Dear Reader,

As Russian President Vladimir Putin’s invasion of Ukraine continues unabated, the Ukrainian leadership cannot be faulted for feeling a pang of remorse. In 1994, Ukraine gave up its nuclear deterrence in the face of security guarantees by the US, Europe and Russia!

ThePrint asks if Russia would have so brazenly barged into Ukraine if it still had its nuclear stockpile. This will also make nations like North Korea, Israel and Iran resolve to never forsake their undeclared nuclear capability. On its part, India must be reflecting on its ‘fortuitous’ decision to go nuclear decades ago despite moral questions and global pressures.

The Ukraine imbroglio has also drawn attention to the plight of thousands of Indian medical students in that country and raised questions about why students from India are forced to go abroad for acquiring a medical degree. Swarajya examines the reason why and looks at what needs to be done to remedy the situation.

The government’s recent clampdown on Civil Society Organisations (CSOs), especially on its capacity to access foreign funding, has been unprecedented in India’s history. The inability of some CSOs to up their governance performance in line with corporate standards has been construed as abdicating responsibility in spending of funds and sound management. The India Forum analyses the implications.

Five premier institutions in India dealing with the environment and forests, including the Wildlife Institute of India, were “disengaged” from the Union Ministry of Environment. The Bastion focuses on how this “financial and administrative” divorce has affected the funding and functioning of these establishments.

For more such stories from the grantees, please read on.


Sunil Rajshekhar

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Why Buddha would be frowning at Ukraine today, and why India got it right with Pokhran 1 and 2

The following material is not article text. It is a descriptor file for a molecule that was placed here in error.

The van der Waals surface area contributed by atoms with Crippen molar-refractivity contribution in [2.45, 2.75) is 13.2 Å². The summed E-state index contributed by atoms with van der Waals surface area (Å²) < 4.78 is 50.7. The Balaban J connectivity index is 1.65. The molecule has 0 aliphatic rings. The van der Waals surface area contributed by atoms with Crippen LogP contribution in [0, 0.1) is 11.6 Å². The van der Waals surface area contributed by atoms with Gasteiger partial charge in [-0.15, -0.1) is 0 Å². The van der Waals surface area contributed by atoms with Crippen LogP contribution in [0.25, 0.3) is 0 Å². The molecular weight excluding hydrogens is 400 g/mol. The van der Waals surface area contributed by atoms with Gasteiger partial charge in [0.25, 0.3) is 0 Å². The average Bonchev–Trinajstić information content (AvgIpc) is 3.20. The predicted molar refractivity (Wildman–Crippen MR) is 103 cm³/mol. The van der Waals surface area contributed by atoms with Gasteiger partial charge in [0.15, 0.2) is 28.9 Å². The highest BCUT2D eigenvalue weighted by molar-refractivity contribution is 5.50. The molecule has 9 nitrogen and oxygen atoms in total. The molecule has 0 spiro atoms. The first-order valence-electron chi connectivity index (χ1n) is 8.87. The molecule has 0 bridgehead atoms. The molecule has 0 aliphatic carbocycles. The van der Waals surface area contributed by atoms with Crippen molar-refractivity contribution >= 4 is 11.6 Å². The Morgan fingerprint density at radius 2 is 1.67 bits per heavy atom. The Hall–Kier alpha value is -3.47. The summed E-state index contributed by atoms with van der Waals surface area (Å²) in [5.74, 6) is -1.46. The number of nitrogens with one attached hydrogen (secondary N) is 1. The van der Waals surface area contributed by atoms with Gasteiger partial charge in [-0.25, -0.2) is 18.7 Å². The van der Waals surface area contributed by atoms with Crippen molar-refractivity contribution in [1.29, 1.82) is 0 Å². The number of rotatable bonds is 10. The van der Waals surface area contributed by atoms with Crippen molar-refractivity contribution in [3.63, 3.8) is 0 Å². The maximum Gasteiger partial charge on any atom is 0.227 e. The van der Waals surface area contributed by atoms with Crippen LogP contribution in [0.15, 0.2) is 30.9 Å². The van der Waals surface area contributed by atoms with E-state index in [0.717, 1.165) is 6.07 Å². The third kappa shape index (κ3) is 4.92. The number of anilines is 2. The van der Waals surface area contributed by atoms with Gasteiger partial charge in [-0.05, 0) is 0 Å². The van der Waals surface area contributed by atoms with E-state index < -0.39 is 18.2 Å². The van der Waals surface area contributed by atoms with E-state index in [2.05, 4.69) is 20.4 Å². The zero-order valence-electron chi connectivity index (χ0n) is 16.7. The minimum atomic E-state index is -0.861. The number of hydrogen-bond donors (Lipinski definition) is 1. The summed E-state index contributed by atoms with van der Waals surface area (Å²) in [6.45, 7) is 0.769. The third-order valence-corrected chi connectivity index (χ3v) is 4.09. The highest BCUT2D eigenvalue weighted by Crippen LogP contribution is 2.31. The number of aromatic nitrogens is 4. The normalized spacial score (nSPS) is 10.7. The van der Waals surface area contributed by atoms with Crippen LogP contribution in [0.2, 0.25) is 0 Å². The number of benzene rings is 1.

ThePrint looks at the lessons the Russian assault on Ukraine tells the world. For those nations who look to formal security umbrellas of big nations, the assault on Ukraine, and the Big Powers’ relative impotence in intervening, is likely to be a moment of truth.

Read Here

Why Indian Medical Students Are Forced To Study Abroad And How Good Policies Can Change The Situation

The plight of Indian students caught up in the Russian invasion of Ukraine has begged the question of why India cannot provide enough medical colleges to those with merit and the inclination to study to become doctors. Swarajya analyses the state of medical education in India.

Read Here

Emerging Challenges for Civil Society Organisations

The stringent measures put in place on CSOs by the government – to erode access to foreign funds, tightening of rules on CSR spending and hardening of income tax laws – have meant difficulties in accessing both foreign and domestic funds, says The India Forum.

Read Here

Budget Cuts for Five of India’s Environment Institutes Puts Research and Education in Jeopardy

The Bastion analyses how the government’s washing its hands off five leading institutions has impacted research and education on wildlife and conservation in India.

Read Here

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